International Alert recently assisted the Swedish Ministry of Foreign Affairs in gathering opinions and recommendations from the Democratic Republic of Congo (DRC) for the Swedish national action plan (NAP) on the implementation of UN Security Council Resolution (UNSCR) 1325 on women, peace and security.
The consultation, held in Goma on 20 May 2015, was the second in a series of field consultations being held by the Swedish government with relevant actors in five conflict and post-conflict countries. The main objective of these consultations is to gather new perspectives on what needs to be done in order to further implement UNSCR 1325, and to assess how Sweden can make a meaningful contribution to this.
Together with a report from Swedish civil society actors and an independent evaluation of the current Swedish NAP, these field consultations will feed into the drafting process of Sweden’s third NAP, which will come into force in January 2016.
The consultations took the form of in-depth discussions with key actors in North and South Kivu provinces in DRC. Representatives of the government, the provincial parliament, the security sector, local and international NGOs as well as the UN were brought together in small groups in order to enable the most fruitful and relevant debates.
Discussions focused on the three main pillars of UNSCR 1325: participation, protection and prevention. Participants discussed the key priorities, challenges and opportunities for each pillar, as well as the strengths and weaknesses of DRC's own NAP, based on the participants' knowledge and experiences of the realities on the ground.
Recommendations for the NAP
A number of specific recommendations and opportunities emerged from the consultations. Women’s political participation and increased role in decision-making was highlighted, and a diverse number of propositions made to further them more effectively. These included increasing the accountability of political actors for their actions and policies, revising discriminatory legislative texts such as the familial code and electoral law, and furthering women's political performance by organising capacity-building programmes on leadership and political engagement.
Women’s economic empowerment was also identified as a key priority. Participants stressed the importance of taking into account the specific challenges women are facing as a result of violent conflict when designing policies and activities. For instance, taking into consideration the psychological toll that conflict has had on women and helping them overcome their trauma is vital. Security sector reform was noted as another priority and a large number of recommendations were proposed. The wilful ignorance of UNSCR 1325 by the army and police presents a major obstacle to women’s protection and security in DRC. And the dominant norms of masculinity among those in politics, the police and army were identified as a significant impediment to their engagement on issues of gender. Training on UNSCR 1325, gender and especially on positive masculinity were cited as possible solutions.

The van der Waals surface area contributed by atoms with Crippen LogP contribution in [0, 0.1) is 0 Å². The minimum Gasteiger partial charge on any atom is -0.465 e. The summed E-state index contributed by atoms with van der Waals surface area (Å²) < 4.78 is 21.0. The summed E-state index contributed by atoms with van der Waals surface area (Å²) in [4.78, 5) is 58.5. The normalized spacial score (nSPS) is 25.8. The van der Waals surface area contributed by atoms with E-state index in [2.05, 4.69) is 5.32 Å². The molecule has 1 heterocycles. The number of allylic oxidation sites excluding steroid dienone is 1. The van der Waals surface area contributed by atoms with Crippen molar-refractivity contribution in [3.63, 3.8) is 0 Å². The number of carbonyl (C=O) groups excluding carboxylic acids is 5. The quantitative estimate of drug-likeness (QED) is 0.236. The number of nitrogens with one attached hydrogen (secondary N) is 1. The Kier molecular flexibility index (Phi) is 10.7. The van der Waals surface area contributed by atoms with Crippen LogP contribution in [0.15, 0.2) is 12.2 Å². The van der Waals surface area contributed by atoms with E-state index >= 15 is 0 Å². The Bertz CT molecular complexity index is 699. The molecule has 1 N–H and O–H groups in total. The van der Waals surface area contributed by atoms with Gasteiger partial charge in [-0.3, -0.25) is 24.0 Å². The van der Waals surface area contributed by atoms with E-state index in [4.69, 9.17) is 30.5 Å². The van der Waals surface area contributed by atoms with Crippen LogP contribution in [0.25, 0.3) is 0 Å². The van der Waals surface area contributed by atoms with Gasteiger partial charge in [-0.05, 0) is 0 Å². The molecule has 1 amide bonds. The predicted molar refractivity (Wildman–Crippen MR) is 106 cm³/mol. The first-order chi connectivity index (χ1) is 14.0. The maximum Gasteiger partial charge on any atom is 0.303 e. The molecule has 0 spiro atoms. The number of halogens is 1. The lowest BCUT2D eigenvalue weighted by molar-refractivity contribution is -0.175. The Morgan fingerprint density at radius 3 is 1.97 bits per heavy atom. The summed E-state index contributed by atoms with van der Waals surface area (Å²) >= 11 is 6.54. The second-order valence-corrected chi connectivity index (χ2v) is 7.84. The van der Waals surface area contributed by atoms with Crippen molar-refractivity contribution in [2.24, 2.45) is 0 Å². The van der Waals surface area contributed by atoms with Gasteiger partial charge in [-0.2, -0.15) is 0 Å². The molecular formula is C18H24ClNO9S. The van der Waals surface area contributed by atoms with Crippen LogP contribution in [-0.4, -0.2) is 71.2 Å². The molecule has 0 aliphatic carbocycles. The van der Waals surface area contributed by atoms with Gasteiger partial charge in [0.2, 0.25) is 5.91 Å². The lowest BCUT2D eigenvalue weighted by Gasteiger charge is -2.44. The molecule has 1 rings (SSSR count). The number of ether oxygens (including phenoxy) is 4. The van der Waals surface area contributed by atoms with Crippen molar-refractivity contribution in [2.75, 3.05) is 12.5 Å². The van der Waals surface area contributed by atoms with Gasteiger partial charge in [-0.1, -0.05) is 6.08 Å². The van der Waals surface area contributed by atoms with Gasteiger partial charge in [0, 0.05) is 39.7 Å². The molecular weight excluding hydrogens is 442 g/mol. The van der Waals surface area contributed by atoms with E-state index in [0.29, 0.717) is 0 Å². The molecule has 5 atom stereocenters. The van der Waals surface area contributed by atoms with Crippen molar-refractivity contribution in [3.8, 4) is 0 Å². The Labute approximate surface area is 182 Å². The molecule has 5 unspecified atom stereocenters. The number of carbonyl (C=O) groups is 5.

Gender-based violence was noted as another priority in the consultations. The widespread lack of knowledge on women’s legal protection has meant that perpetrators and survivors are not aware of the unlawfulness of physical, psychological or sexual violence. In some places, for instance, conjugal violence, sexual harassment and early marriage are not considered human rights violations. Encouraging the application of laws and successfully lobbying for perpetrators to be prosecuted were cited among the recommendations.
Challenges facing DRC's NAP
During the consultations, participants also analysed the challenges facing the effective implementation of DRC's own NAP, which was adopted in 2010. A wide range of challenges were identified, including the lack of coordination, resources and political will.
In 2013, the minister of gender announced the official institution of local, provincial and national steering committees to implement UNSCR 1325. Today, only two out of 11 provinces (Katanga and South Kivu) have installed a committee at the provincial level. The lack of political will, technical know-how and financing represent the main reasons for the delay in setting up the various committees. Moreover, the ministry of gender lacks support, especially in its decentralised entities. Public officials often lack the tools and necessary assistance to work more effectively.
Last but not least, the absence of an international accountability mechanism charged with monitoring the implementation of UNSCR 1325 presents a significant obstacle to the effective application of the resolution. A similar system to the committee in charge of monitoring the application of the Convention on the Elimination of all Forms of Discrimination Against Women (CEDAW) would make DRC more accountable and transparent regarding its implementation of UNSCR 1325. The state should regularly indicate how it applies the recommendations of the resolution.
International Alert organised the consultations as part of our four-year project funded by the Swedish International Development Cooperation Agency (SIDA), 'Tushiriki wote' (meaning 'let's all participate'). As part of the project, Alert and its international partners are supporting an alliance of more than 50 local organisations running an advocacy campaign entitled ‘Rien Sans les Femmes’ (‘nothing without women’). You can find out more about the campaign and 'Tushiriki wote' here and find out more about Alert’s work on gender and peacebuilding here.
Photo © Swedish embassy, DRC